My three-year old daughter is a bit precocious, and perhaps a little ‘type-A.’ Since the child could string words together in a sentence, she has started most days asking me, ‘Mommy, what’s the plan?’ Most days, I give her a detailed account of our itinerary, from sun up to sun down.
Opinion: Aging: What’s the plan?
As I think about our state’s preparedness for a demographic shift in which the number of seniors will outnumber children in this state, I often ask a similar question to our policy makers: “What’s the plan for meeting the needs of our senior population?” In less than four years the baby boom generation will begin to turn 65, and our aging population will dominate the demographics in this state. And, while the state has gone so far as to launch an initiative called “Transform 2010” in 2006, we have yet to pass any comprehensive plan to meet this growing need.
Let’s be candid: aging issues are not sexy. We avoid discussion about how to care for our parents and grandparents until the issue is personally unavoidable. But, each our lives will be personally touched in some way by senior care issues in the next decade. It will impact our economy, our state budget, and our health care system.
Some may argue that we have things pretty good in Minnesota with regard to the care for our parents and grandparents. In some regions of the state, seniors have a multitude of choices for that range from single family dwellings in which they receive assistance with meals, chore services, transportation and intermittent care to state-of the art care centers. Yet, in other parts of the state, especially deep rural regions, providers struggle to keep the local care center open, and don’t have adequate resources to invest in other home and community-based services. Our system is based on 1960s facilities, and our method for paying for it is outdated for a 2011 demographics.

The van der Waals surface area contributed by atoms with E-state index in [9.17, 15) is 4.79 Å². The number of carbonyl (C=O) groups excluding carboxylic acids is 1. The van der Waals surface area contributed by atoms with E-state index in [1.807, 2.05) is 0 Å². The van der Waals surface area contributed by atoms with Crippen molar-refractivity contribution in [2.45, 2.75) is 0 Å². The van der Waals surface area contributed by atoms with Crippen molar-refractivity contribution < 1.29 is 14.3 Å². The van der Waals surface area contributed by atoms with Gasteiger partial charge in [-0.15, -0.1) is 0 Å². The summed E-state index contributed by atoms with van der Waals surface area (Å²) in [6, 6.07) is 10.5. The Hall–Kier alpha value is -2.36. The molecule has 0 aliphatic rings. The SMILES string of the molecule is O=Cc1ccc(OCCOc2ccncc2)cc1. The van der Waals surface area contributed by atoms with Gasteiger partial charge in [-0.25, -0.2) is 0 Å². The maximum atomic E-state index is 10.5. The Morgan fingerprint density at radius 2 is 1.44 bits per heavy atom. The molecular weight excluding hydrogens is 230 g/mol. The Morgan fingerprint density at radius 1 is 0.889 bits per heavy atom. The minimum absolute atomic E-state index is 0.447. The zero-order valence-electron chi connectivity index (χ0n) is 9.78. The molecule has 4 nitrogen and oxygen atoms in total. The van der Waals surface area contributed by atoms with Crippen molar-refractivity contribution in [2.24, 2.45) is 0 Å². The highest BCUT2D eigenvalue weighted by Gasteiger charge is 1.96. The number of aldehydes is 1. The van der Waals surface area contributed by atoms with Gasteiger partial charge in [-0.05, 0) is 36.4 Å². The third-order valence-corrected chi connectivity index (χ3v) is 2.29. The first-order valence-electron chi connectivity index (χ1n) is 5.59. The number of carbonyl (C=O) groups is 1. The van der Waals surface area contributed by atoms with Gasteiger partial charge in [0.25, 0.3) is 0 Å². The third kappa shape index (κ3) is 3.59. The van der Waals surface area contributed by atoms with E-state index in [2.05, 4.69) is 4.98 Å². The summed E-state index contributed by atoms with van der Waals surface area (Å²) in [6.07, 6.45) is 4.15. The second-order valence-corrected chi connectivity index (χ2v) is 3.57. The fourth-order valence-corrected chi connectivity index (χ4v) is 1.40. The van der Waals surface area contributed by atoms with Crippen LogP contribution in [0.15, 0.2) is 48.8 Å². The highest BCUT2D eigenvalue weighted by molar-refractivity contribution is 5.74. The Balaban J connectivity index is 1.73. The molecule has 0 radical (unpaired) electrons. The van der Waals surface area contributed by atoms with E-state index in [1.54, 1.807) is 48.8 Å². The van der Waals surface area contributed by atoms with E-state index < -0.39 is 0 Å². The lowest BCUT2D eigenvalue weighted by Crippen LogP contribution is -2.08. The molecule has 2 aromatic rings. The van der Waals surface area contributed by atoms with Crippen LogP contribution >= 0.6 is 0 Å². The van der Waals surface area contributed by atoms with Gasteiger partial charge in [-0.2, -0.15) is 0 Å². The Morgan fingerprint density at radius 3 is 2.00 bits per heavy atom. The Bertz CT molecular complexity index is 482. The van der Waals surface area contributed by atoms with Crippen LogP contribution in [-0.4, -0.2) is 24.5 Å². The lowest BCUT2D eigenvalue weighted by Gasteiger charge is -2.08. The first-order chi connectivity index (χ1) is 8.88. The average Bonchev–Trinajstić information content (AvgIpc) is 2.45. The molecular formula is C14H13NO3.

But, you ask: this is Minnesota, right? We help our parents and grandparents stay at home and take care of them. We don’t place them in a facility for some one else to care for them. Our plan to care for seniors must include adequate support for family caregivers. In 2006, the Urban Institute, a nonpartisan economic and social policy research group released A Profile of Frail Older Americans and Their Caregivers. (Richard W. Johnson and Joshua M. Wiener, February 2006.). The report’s findings identified the financial and emotional pressures of caring for our seniors that many families face. And, it points out that, as the baby-boomer generation ages, issues such as the divorce rate and decreasing birth rates are threatening the critical role of our families in care giving.
Increasing support for family caregivers cannot be the only plan. As the number of family caregivers shrinks in Minnesota and the care needs of our seniors increase, we must also invest in a network of services throughout the state.
In recent years, lawmakers have failed to properly invest in older adult services. Minnesota’s caregivers, the keystone to quality care, are asked to work at low wages and accept diminishing employee benefits as care centers struggle to stay afloat. For many care center workers, the “cost of living” adjustment approved by lawmakers in 2007 is less than 14 cents an hour. I gave my child’s daycare provider more than a 14 cent increase last year, and she doesn’t provide type of complex medical care that is now routinely provided in care centers. But then again, I would question what my daycare provider would cut if I only gave her a 14 cent increase.
Minnesota doesn’t really have a plan to address this major public policy issue. Nor do lawmakers seem to have the appetite to even discuss the issue. Yes, education, transportation and property tax relief are all important issues to this suburban young professional. But, I want to live in a society that also fulfills its obligation to provide the best quality care for the people who built this state and all of the opportunities it offers.
In public policy debates at all levels we need increasingly ask our elected officials to look at senior care issues. It’s not too late to make a difference.